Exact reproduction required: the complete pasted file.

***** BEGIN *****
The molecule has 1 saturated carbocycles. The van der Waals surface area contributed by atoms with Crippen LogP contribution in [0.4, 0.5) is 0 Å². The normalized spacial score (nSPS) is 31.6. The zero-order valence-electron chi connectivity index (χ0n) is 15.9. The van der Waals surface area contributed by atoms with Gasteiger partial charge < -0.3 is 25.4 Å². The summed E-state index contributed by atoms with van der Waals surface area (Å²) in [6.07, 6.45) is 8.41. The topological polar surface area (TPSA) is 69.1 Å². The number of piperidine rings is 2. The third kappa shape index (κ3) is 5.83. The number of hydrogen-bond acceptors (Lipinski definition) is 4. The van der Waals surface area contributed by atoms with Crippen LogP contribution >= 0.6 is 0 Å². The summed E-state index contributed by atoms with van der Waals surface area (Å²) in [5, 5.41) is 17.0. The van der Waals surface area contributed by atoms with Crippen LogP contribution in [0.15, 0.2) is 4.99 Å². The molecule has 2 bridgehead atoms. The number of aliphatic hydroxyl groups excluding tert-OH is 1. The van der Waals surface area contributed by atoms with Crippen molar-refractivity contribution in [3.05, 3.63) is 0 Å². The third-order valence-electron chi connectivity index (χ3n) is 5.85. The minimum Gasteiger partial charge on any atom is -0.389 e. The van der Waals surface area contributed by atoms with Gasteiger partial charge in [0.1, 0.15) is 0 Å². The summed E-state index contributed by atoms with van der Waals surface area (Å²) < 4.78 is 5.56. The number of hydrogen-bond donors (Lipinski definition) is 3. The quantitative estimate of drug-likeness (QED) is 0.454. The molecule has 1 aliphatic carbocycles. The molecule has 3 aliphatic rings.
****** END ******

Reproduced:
The molecule has 1 saturated carbocycles. The van der Waals surface area contributed by atoms with Crippen LogP contribution in [0.4, 0.5) is 0 Å². The normalized spacial score (nSPS) is 31.6. The zero-order valence-electron chi connectivity index (χ0n) is 15.9. The van der Waals surface area contributed by atoms with Gasteiger partial charge < -0.3 is 25.4 Å². The summed E-state index contributed by atoms with van der Waals surface area (Å²) in [6.07, 6.45) is 8.41. The topological polar surface area (TPSA) is 69.1 Å². The number of piperidine rings is 2. The third kappa shape index (κ3) is 5.83. The number of hydrogen-bond acceptors (Lipinski definition) is 4. The van der Waals surface area contributed by atoms with Crippen LogP contribution >= 0.6 is 0 Å². The summed E-state index contributed by atoms with van der Waals surface area (Å²) in [5, 5.41) is 17.0. The van der Waals surface area contributed by atoms with Crippen LogP contribution in [0.15, 0.2) is 4.99 Å². The molecule has 2 bridgehead atoms. The number of aliphatic hydroxyl groups excluding tert-OH is 1. The van der Waals surface area contributed by atoms with Crippen molar-refractivity contribution in [3.05, 3.63) is 0 Å². The third-order valence-electron chi connectivity index (χ3n) is 5.85. The minimum Gasteiger partial charge on any atom is -0.389 e. The van der Waals surface area contributed by atoms with Gasteiger partial charge in [0.1, 0.15) is 0 Å². The summed E-state index contributed by atoms with van der Waals surface area (Å²) < 4.78 is 5.56. The number of hydrogen-bond donors (Lipinski definition) is 3. The quantitative estimate of drug-likeness (QED) is 0.454. The molecule has 1 aliphatic carbocycles. The molecule has 3 aliphatic rings.